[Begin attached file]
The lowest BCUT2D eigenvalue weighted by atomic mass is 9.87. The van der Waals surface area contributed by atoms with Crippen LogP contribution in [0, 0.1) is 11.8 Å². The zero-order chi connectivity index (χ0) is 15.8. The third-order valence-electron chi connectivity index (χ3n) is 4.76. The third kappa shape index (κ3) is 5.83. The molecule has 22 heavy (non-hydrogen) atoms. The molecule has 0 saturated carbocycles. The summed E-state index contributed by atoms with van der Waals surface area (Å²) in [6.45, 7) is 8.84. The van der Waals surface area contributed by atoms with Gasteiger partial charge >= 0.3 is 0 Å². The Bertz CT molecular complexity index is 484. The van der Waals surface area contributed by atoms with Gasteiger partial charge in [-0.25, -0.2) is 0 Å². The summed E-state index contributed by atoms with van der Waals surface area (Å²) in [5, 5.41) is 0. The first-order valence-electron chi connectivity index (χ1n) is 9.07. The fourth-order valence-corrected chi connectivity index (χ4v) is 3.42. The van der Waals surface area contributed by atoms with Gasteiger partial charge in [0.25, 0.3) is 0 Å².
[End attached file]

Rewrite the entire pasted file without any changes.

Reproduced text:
The lowest BCUT2D eigenvalue weighted by atomic mass is 9.87. The van der Waals surface area contributed by atoms with Crippen LogP contribution in [0, 0.1) is 11.8 Å². The zero-order chi connectivity index (χ0) is 15.8. The third-order valence-electron chi connectivity index (χ3n) is 4.76. The third kappa shape index (κ3) is 5.83. The molecule has 22 heavy (non-hydrogen) atoms. The molecule has 0 saturated carbocycles. The summed E-state index contributed by atoms with van der Waals surface area (Å²) in [6.45, 7) is 8.84. The van der Waals surface area contributed by atoms with Gasteiger partial charge >= 0.3 is 0 Å². The Bertz CT molecular complexity index is 484. The van der Waals surface area contributed by atoms with Gasteiger partial charge in [-0.25, -0.2) is 0 Å². The summed E-state index contributed by atoms with van der Waals surface area (Å²) in [5, 5.41) is 0. The first-order valence-electron chi connectivity index (χ1n) is 9.07. The fourth-order valence-corrected chi connectivity index (χ4v) is 3.42. The van der Waals surface area contributed by atoms with Gasteiger partial charge in [0.25, 0.3) is 0 Å².